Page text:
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  • Excellent post!

    The only question is what are the optimal sizes for all of the main OSes Virtual PC had in the Wizard menu? Is 128 MB good enough for XP and 64 MB for Windows 98?
  • > Virtual PC and Virtual Server wire down the
    > memory that they use for each virtual machine

    That is true. And therefore:

    > If a guest operating system needs to page
    > excessively then it is going to cause that
    > virtual machine to run slowly.

    Actually it will also cause the the real machine to run slowly, because the real machine's excessive paging will be competing with the guest machine's excessive paging and everyone will lose.

    VPC User asked:
    > Is 128 MB good enough for XP and 64 MB for
    > Windows 98?

    That depends on what you want to do in them. To run VS2005 (where VS = Visual Studio) betas, I needed a minimum of 256 MB for a release build of XP in a guest machine, or 384 MB for a checked build. To run a few simple executables that I built and just verify whether they run in Windows 98, 64 MB was enough for those guests (and probably 32 MB would be enough).
  • To fully understand your explanation: "Repeat the above process inside of each of the virtual machines that you intend to run."

    I have a virtual machine currently allocated 523MB and available 324MB. (all needed applications running)

    Will this mean +/- 300MB of memory would be enough?
    (523-324+100=299)

    And what about the page file on the virtual machine? Is there also a golden rule...
    Ray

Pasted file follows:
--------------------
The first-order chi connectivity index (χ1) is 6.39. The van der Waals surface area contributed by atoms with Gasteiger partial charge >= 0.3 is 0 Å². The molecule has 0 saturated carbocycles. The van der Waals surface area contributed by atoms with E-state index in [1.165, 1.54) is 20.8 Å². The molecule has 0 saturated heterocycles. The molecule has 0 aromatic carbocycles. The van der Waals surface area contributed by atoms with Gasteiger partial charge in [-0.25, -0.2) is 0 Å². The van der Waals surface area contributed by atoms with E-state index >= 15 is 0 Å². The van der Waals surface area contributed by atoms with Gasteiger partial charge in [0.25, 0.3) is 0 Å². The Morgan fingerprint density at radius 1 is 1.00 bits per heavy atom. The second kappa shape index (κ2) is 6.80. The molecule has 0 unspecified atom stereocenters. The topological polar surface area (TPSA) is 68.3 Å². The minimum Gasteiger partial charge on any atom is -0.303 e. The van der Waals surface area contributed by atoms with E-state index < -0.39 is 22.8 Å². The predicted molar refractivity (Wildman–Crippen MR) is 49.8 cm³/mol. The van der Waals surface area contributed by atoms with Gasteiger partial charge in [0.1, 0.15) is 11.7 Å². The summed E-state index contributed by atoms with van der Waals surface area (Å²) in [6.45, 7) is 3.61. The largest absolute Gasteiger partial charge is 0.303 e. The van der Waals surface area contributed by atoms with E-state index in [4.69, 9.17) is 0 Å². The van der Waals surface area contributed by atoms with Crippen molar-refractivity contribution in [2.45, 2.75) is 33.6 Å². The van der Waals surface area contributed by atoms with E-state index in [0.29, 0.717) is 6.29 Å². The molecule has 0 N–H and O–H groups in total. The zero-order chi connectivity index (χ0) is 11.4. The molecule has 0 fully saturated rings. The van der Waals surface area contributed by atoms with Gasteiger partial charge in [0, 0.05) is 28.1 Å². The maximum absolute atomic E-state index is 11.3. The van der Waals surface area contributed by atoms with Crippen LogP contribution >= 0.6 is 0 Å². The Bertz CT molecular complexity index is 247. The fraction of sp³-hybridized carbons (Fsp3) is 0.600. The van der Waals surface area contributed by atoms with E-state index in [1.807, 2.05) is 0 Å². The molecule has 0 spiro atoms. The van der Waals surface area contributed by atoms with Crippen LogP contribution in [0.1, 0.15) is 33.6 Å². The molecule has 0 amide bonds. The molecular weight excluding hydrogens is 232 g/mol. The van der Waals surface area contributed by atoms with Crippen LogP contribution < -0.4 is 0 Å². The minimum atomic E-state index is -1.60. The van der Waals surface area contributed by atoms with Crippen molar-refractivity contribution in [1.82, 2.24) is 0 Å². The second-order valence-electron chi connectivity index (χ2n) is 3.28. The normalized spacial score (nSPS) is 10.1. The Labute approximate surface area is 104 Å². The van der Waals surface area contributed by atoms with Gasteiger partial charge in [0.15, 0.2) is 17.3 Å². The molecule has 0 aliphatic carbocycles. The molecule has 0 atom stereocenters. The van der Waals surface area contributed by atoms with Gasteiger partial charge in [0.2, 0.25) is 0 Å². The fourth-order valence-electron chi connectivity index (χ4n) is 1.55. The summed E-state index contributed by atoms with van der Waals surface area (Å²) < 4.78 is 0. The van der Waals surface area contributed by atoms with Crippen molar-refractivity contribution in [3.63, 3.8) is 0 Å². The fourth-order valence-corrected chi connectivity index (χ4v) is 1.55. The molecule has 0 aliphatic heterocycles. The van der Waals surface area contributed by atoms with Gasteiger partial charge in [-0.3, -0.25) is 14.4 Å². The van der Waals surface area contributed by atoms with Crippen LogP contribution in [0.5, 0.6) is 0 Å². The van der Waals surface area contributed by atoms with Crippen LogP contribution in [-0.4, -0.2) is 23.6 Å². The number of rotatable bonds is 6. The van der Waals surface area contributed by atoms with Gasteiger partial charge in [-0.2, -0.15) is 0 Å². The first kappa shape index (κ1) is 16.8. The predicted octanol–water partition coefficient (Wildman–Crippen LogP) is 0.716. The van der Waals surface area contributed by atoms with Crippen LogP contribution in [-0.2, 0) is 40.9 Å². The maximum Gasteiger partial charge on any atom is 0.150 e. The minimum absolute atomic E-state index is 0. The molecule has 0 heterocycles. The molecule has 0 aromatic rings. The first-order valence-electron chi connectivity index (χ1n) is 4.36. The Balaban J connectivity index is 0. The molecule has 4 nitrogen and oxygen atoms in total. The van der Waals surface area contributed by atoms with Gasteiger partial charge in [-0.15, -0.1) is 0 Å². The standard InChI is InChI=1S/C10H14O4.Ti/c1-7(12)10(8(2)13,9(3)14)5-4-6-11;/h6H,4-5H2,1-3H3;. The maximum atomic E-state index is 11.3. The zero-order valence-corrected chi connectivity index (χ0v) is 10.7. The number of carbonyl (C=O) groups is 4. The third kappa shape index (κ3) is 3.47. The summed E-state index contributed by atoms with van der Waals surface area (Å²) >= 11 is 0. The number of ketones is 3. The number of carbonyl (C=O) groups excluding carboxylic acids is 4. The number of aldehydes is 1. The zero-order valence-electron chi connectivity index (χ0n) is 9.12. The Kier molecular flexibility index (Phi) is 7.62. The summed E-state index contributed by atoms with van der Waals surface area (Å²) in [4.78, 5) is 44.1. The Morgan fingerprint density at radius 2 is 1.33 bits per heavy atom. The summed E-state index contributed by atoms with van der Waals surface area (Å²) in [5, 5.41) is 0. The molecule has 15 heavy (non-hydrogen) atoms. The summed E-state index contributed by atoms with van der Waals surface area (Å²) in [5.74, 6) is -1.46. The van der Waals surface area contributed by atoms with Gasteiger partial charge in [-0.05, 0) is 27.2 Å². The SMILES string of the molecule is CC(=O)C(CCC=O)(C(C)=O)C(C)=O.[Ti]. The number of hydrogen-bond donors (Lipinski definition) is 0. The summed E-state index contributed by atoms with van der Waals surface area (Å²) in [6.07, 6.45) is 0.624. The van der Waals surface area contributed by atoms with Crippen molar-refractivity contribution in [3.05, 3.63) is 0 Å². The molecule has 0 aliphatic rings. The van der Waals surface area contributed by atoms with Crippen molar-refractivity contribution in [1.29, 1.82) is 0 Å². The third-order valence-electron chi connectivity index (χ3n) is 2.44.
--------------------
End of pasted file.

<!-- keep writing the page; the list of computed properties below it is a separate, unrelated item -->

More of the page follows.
• Norman -

    Your point about guest paging is only true if the host is paging as well. If you have enough memory for the host - but not enough memory for the guest then only the guest will page and the host will be fine.

    Ray -

    Yup - that is what I mean. As for the page file in the virtual machine my advice is always to let Windows manage the page file. It knows what is best to do.

    Cheers,
    Ben
  • Would also be nice to hear about CPU sizing. Its usually quite hard to know how much processing power you need on a host when you consolidate phisical servers into virtual ones.
    Any tips and trick on this matter?

    Simon
  • You've stated that VPC pins the memory so it's not swapped.

    I'm often doing development, and have a VPC instance running in the background. While I'm not using it, I pause the VPC. I know this opens up a lot of CPU cycles, but is the memory un-pinned while it's paused?

    I'm on a 1.5 GB box, but w/ VPC running and VS 2003, there's not a lot of room :-)

    Also, why can't you see where VPC's memory is in the task mananger? If I've got a 384mb Virtual machine running, why doesn't the VPC process show that memory?
  • > Excessive paging == bad

    > In fact it is very good. What is bad is when you configure a system with so little memory that it is forced to page excessively. This will result in the entire performance of your system being bottle necked around the speed of your hard disk (which is about the slowest thing in your system).


    If you're trying to keep your virtual machine images / snapshots / deltas as small as possibly any paging can be bad as it can increase the size of your saved virtual machines just because you happened to be using a lot of memory at a certain moment in time.

  • > Excessive paging == bad

    > In fact it is very good. What is bad is when you configure a system with so little memory that it is forced to page excessively. This will result in the entire performance of your system being bottle necked around the speed of your hard disk (which is about the slowest thing in your system).


    If you're trying to keep your virtual machine images / snapshots / deltas as small as possibly any paging can be bad as it can increase the size of your saved virtual machines just because you happened to be using a lot of memory at a certain moment in time.

  • I have a problem with virtual memory. i have 256 MB RAM.wt should i do?